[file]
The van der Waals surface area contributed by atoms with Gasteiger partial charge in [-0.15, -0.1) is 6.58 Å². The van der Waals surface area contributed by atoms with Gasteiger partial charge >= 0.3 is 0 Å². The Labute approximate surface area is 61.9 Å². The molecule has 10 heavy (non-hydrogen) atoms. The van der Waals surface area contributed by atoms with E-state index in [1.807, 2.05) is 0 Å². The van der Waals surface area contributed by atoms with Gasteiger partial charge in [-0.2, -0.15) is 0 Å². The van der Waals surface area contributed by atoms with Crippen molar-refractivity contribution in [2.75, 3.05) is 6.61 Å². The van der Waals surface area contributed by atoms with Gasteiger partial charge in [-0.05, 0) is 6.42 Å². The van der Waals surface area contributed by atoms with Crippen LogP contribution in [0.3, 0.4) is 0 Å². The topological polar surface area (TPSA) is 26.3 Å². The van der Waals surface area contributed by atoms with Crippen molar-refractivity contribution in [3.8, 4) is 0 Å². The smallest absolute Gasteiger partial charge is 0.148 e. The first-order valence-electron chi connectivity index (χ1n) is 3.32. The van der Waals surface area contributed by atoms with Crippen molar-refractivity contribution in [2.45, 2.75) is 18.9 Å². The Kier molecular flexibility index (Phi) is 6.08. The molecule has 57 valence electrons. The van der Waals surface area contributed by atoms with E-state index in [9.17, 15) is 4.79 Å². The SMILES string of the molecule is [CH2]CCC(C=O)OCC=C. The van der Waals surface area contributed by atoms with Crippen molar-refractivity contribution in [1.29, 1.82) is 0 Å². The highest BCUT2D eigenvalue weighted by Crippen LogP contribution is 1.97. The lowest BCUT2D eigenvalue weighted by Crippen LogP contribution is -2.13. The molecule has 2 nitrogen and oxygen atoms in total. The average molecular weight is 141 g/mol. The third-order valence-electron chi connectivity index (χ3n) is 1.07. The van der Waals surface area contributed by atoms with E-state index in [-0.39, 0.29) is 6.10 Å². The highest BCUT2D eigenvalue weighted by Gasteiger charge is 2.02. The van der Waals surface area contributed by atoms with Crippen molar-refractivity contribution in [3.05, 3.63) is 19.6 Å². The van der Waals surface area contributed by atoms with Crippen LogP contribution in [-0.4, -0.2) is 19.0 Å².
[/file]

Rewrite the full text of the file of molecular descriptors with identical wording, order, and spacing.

The van der Waals surface area contributed by atoms with Gasteiger partial charge in [-0.15, -0.1) is 6.58 Å². The van der Waals surface area contributed by atoms with Gasteiger partial charge >= 0.3 is 0 Å². The Labute approximate surface area is 61.9 Å². The molecule has 10 heavy (non-hydrogen) atoms. The van der Waals surface area contributed by atoms with E-state index in [1.807, 2.05) is 0 Å². The van der Waals surface area contributed by atoms with Gasteiger partial charge in [-0.2, -0.15) is 0 Å². The van der Waals surface area contributed by atoms with Crippen molar-refractivity contribution in [2.75, 3.05) is 6.61 Å². The van der Waals surface area contributed by atoms with Gasteiger partial charge in [-0.05, 0) is 6.42 Å². The van der Waals surface area contributed by atoms with Crippen LogP contribution in [0.3, 0.4) is 0 Å². The topological polar surface area (TPSA) is 26.3 Å². The van der Waals surface area contributed by atoms with Crippen molar-refractivity contribution in [3.8, 4) is 0 Å². The smallest absolute Gasteiger partial charge is 0.148 e. The first-order valence-electron chi connectivity index (χ1n) is 3.32. The van der Waals surface area contributed by atoms with Crippen molar-refractivity contribution in [2.45, 2.75) is 18.9 Å². The Kier molecular flexibility index (Phi) is 6.08. The molecule has 57 valence electrons. The van der Waals surface area contributed by atoms with E-state index in [9.17, 15) is 4.79 Å². The SMILES string of the molecule is [CH2]CCC(C=O)OCC=C. The van der Waals surface area contributed by atoms with Crippen molar-refractivity contribution in [1.29, 1.82) is 0 Å². The highest BCUT2D eigenvalue weighted by Crippen LogP contribution is 1.97. The lowest BCUT2D eigenvalue weighted by Crippen LogP contribution is -2.13. The molecule has 2 nitrogen and oxygen atoms in total. The average molecular weight is 141 g/mol. The third-order valence-electron chi connectivity index (χ3n) is 1.07. The van der Waals surface area contributed by atoms with E-state index in [-0.39, 0.29) is 6.10 Å². The highest BCUT2D eigenvalue weighted by Gasteiger charge is 2.02. The van der Waals surface area contributed by atoms with Crippen molar-refractivity contribution in [3.05, 3.63) is 19.6 Å². The van der Waals surface area contributed by atoms with Crippen LogP contribution in [-0.4, -0.2) is 19.0 Å².